Kerala

Latvian tourist’s death a clear case of homicide: Forensic expert

Sister of the Latvian victim witnesses the mortal remains of her murdered sibling being consigned to flames at Santhi Kavadam in Thiruvananthapuram. File

Sister of the Latvian victim witnesses the mortal remains of her murdered sibling being consigned to flames at Santhi Kavadam in Thiruvananthapuram. File | Photo Credit: S. Mahinsha

The death of the Latvian woman near Kovalam four years ago is a clear case of homicide, according to forensic expert K. Sasikala, who led the post-mortem examination.

The former principal of the Alappuzha Medical College was deposing before the Thiruvananthapuram Additional District and Sessions Court–I during the trial into the alleged rape and murder of the tourist on Friday.

During her testimony, which has seemingly bolstered the prosecution case, Dr. Sasikala also ruled out the possibility of suicide. She said the death was caused due to three injuries that was observed at the neck of the deceased that could have occurred “when blunt impact was forcefully applied to neck”. Fractures to the cricoid cartilage, thyroid cartilage, and hyoid bone had led to her death, she pointed out.

Lacerations on the inner thigh and leg suggested the possibility of an attempted, forceful abduction of the legs, the expert testified.

She also offered her views on the presence of diatoms in the sternum of the body. According to her, the microorganism could be found in the bone marrow or sternum due to consumption of water, forceful administration of water or drowning. In the particular case, the possibility of drowning could be excluded since the main three injuries had caused death, Dr. Sasikala claimed.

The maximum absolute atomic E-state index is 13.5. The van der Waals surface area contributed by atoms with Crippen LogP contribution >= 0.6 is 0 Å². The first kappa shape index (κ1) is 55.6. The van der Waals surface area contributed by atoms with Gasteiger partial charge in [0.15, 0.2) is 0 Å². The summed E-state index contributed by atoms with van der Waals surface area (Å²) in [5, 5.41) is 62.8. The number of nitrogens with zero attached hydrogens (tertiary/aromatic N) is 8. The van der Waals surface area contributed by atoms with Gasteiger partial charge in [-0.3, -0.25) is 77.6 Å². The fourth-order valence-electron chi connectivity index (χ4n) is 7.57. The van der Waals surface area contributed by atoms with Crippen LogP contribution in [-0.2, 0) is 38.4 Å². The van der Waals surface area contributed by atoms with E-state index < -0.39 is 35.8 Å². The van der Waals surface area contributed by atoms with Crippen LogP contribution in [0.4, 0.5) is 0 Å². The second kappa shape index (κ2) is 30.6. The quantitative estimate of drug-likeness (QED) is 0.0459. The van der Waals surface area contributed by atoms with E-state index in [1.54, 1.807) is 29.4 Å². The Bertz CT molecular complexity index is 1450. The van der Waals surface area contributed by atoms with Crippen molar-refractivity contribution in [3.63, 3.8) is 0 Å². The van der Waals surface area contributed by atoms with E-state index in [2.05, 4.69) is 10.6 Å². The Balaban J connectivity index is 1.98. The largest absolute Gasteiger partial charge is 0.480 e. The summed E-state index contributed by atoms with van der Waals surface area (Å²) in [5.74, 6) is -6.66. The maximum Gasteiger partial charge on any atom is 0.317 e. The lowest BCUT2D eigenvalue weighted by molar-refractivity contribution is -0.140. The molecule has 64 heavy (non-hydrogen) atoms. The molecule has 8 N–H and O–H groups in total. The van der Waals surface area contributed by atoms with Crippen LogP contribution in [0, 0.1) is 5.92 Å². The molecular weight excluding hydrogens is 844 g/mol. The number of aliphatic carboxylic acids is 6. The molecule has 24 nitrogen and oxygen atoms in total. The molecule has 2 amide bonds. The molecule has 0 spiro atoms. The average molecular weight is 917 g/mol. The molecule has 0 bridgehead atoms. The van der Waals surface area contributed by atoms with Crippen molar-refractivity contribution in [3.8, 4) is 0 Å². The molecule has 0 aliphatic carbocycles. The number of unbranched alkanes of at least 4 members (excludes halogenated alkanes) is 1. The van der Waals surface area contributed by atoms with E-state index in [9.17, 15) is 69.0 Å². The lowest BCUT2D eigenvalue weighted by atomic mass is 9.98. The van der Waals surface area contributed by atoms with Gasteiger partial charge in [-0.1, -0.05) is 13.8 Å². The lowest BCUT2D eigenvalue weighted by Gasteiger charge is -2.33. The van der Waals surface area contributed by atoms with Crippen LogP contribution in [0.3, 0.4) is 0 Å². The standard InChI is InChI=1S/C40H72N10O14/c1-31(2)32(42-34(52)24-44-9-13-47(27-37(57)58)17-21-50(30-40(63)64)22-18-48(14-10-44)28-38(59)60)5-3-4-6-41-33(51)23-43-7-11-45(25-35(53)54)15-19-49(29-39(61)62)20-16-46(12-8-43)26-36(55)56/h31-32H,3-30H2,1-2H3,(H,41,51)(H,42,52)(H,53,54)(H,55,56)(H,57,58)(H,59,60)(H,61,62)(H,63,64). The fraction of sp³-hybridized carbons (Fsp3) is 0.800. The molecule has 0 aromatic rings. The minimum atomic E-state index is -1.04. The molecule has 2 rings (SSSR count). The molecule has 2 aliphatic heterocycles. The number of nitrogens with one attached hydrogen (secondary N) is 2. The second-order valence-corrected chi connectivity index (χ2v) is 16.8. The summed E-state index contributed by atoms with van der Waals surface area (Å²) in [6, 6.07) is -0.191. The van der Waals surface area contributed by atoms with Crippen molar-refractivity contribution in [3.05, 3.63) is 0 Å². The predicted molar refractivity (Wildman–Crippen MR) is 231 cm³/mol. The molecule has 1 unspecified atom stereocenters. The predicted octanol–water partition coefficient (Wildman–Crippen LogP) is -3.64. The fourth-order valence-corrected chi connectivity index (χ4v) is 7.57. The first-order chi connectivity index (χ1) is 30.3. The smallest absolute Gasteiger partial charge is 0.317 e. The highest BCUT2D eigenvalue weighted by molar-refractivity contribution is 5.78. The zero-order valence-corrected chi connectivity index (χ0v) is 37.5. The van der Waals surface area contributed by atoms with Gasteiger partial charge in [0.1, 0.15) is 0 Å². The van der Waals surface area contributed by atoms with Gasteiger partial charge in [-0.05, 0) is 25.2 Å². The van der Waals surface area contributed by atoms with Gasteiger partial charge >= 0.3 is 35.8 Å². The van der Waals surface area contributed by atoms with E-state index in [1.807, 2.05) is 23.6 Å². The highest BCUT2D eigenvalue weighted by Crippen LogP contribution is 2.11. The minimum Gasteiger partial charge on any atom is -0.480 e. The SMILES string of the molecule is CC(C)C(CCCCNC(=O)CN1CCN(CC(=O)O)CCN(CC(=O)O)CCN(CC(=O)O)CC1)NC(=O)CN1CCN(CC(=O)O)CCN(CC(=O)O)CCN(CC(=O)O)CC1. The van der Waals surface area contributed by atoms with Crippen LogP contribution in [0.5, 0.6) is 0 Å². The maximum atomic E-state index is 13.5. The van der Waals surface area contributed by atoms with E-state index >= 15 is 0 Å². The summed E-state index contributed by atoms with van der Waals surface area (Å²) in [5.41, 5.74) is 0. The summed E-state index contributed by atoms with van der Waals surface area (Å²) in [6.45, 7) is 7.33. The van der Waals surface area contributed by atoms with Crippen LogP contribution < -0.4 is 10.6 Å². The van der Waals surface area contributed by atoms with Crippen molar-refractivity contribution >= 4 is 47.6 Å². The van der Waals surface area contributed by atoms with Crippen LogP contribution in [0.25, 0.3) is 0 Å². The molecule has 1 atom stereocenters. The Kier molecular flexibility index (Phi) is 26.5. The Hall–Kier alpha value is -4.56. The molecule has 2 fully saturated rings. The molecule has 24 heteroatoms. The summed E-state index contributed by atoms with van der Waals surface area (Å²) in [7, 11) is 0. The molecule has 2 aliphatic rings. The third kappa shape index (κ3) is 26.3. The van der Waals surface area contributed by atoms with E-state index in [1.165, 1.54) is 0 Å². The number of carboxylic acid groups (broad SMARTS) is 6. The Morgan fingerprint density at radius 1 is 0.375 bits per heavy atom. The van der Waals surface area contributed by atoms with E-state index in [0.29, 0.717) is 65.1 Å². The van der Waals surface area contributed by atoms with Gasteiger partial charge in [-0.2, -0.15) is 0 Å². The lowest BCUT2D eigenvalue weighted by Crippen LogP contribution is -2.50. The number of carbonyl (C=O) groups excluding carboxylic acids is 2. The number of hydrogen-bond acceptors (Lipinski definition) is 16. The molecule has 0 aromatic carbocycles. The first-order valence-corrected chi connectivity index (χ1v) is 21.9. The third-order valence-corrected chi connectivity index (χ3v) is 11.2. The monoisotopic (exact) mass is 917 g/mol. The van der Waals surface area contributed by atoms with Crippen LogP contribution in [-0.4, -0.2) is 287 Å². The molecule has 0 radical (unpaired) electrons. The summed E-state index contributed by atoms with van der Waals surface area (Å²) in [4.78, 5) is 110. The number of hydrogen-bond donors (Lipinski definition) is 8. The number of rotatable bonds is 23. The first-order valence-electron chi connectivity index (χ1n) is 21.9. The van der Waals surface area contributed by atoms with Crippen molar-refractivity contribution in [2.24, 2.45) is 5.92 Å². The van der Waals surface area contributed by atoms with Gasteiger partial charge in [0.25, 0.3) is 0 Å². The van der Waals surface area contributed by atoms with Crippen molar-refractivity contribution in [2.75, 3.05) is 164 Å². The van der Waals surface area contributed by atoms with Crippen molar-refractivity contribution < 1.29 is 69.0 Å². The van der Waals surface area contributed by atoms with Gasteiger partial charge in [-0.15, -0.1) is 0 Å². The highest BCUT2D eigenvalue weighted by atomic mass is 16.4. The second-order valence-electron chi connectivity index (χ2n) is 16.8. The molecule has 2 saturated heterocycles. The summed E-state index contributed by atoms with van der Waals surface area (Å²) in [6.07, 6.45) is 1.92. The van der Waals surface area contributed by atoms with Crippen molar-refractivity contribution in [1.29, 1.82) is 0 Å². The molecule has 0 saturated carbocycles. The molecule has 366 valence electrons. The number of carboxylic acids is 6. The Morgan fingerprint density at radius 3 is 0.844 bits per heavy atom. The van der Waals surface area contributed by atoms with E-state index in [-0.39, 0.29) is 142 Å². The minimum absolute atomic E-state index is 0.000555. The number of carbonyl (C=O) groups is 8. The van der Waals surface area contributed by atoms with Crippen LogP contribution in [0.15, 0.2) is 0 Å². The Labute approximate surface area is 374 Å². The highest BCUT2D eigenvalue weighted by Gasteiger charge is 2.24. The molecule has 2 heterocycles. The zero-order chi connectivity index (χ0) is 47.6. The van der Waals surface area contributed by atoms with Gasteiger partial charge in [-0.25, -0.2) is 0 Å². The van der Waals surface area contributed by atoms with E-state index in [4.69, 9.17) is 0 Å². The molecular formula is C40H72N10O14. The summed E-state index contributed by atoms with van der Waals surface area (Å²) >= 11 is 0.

Her deposition practically discredited the observations of the then assistant chemical examiner P. G. Asok Kumar, who testified two days ago that the possibility of drowning could not be ruled out and that diatoms could not be detected if the person had consumed water. She should have either drowned or was force-fed water, he claimed.

Dr. Sasikala also said it was highly difficult to detect semen in highly putrefied bodies. In the absence of traces of spermatozoa, the prosecution theory of rape would rest on circumstantial evidence.

The body was suspected to have been found between 45 and 60 days after the death had taken place. The occurrence of liquefactive necrosis (a condition that leads to the transformation of the tissue into a liquid viscous mass) is believed to have separated the head from the rest of the body, the prosecution maintained.


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Printable version | Aug 13, 2022 11:45:05 am | https://www.thehindu.com/news/national/kerala/latvian-tourists-death-a-clear-case-of-homicide-forensic-expert/article65561943.ece